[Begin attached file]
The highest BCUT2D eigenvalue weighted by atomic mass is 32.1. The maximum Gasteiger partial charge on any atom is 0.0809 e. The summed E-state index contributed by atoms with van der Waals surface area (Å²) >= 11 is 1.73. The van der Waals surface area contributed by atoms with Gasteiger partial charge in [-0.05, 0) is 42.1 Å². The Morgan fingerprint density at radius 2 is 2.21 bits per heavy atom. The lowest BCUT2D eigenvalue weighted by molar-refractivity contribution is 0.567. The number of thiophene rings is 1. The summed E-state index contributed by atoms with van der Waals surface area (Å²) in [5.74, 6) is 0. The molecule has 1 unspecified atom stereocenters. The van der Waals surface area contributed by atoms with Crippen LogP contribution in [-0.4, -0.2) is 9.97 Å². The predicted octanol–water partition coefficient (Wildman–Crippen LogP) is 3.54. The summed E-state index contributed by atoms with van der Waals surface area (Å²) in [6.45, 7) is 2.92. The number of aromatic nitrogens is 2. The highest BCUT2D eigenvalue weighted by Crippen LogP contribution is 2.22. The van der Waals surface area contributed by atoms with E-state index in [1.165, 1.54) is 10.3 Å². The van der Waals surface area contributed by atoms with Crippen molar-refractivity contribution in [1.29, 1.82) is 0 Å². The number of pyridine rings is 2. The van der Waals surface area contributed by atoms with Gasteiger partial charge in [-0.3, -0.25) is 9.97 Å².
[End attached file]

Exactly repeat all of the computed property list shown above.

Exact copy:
The highest BCUT2D eigenvalue weighted by atomic mass is 32.1. The maximum Gasteiger partial charge on any atom is 0.0809 e. The summed E-state index contributed by atoms with van der Waals surface area (Å²) >= 11 is 1.73. The van der Waals surface area contributed by atoms with Gasteiger partial charge in [-0.05, 0) is 42.1 Å². The Morgan fingerprint density at radius 2 is 2.21 bits per heavy atom. The lowest BCUT2D eigenvalue weighted by molar-refractivity contribution is 0.567. The number of thiophene rings is 1. The summed E-state index contributed by atoms with van der Waals surface area (Å²) in [5.74, 6) is 0. The molecule has 1 unspecified atom stereocenters. The van der Waals surface area contributed by atoms with Crippen LogP contribution in [-0.4, -0.2) is 9.97 Å². The predicted octanol–water partition coefficient (Wildman–Crippen LogP) is 3.54. The summed E-state index contributed by atoms with van der Waals surface area (Å²) in [6.45, 7) is 2.92. The number of aromatic nitrogens is 2. The highest BCUT2D eigenvalue weighted by Crippen LogP contribution is 2.22. The van der Waals surface area contributed by atoms with E-state index in [1.165, 1.54) is 10.3 Å². The van der Waals surface area contributed by atoms with Crippen molar-refractivity contribution in [1.29, 1.82) is 0 Å². The number of pyridine rings is 2. The van der Waals surface area contributed by atoms with Gasteiger partial charge in [-0.3, -0.25) is 9.97 Å².